15. 15. Others Tests <ul><li>Rotational Chair test </li></ul><ul><li>VEMP testing </li></ul><ul><li>ECOG testing </li></ul><ul><li>Fistula testing </li></ul><ul><li>Moving platform Posturography </li></ul><ul><li>MRI </li></ul>
  16. 16. Dix-Hallpike Manoeuvres <ul><li>The patient is seated and his head is turned 45 0 towards the ear to be tested. </li></ul><ul><li>The patient is quickly lowered to supine position with the head extending to about 30 0 below the Horizontal. </li></ul><ul><li>The head is held in this position and examiner observes for nystagmus. </li></ul><ul><li>To complete the Manoeuvre, the patient is returned back to seated position and is observed for reverse nystagmus. </li></ul>
  17. 17. Surgical Treatment <ul><li>BPPV is a benign disease and, therefore, surgery should only be reserved for the most intractable or multiply recurrent cases. Furthermore, before considering surgery, the posterior fossa should be imaged to rule out central lesions that might mimic BPPV </li></ul><ul><li>Singular neurectomy of the Posterior Ampullary Nerve. </li></ul><ul><li>Posterior semicircular canal occlusion. </li></ul>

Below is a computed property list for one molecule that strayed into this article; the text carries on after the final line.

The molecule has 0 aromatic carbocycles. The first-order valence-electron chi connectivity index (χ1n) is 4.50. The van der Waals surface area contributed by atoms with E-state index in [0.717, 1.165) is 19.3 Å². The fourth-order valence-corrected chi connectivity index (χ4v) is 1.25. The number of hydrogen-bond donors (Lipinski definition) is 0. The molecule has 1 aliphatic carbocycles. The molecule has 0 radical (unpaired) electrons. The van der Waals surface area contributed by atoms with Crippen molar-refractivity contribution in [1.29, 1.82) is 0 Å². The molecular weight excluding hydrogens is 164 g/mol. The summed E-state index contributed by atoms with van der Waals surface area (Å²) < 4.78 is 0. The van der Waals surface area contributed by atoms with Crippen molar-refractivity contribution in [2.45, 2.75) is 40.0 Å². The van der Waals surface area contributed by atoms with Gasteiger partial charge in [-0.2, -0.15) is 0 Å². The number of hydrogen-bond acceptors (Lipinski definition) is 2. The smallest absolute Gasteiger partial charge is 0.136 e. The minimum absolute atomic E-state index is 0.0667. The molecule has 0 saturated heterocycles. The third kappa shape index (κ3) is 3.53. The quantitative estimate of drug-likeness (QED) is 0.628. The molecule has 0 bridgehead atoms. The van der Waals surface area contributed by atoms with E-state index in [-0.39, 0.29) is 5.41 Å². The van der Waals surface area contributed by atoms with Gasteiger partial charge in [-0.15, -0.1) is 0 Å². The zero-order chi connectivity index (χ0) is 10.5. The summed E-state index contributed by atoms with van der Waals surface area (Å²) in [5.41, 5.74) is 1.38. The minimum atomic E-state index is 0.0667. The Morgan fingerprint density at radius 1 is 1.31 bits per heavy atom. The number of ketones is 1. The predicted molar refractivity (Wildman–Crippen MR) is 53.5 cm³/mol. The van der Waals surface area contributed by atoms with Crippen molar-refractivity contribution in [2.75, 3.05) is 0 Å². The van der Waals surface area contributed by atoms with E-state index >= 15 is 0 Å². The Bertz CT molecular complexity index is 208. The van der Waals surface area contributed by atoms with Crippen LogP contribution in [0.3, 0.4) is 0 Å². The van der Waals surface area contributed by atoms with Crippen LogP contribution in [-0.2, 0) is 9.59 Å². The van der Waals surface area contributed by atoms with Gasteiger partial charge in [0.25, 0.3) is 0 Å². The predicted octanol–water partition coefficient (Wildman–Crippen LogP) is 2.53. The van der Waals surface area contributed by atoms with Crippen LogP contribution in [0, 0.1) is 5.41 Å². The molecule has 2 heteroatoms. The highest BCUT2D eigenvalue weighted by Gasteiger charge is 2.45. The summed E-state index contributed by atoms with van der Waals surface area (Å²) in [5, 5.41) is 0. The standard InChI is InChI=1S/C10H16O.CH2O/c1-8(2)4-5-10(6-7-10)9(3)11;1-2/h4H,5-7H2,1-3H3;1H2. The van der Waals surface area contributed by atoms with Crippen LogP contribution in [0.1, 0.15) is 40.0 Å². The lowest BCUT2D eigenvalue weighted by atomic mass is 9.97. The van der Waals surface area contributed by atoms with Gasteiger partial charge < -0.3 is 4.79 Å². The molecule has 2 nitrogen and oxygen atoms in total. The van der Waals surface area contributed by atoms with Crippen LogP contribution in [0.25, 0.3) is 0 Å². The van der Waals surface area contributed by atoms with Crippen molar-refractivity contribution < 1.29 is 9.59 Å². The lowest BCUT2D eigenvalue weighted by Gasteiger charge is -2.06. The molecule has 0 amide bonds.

18. 18. Conservatory Treatment <ul><li>BPPV usually resolves on it own. If the symptoms persist beyond 2 months then the following Manoeuvres have proved to be effective in treating BPPV. </li></ul><ul><li>Epley Manoeuvre </li></ul><ul><li>Semont or Liberatory Manoeuvre </li></ul>
  19. 19. Epley Manoeuvre <ul><li>The patient is briskly brought to supine from sitting with head tilted 45 0 towards the symptomatic side. This position is maintained for 30 to 60 secs. </li></ul><ul><li>Turn the head to the opposite side and maintained for 30 to 60 secs. </li></ul><ul><li>The patient turned on to his side with his head tilted 45 0 (and his nose facing down). And maintained for 30 secs. </li></ul><ul><li>The patient is brought back to sitting for 15secs. </li></ul><ul><li>The whole procedure is repeated another 2 reps. </li></ul>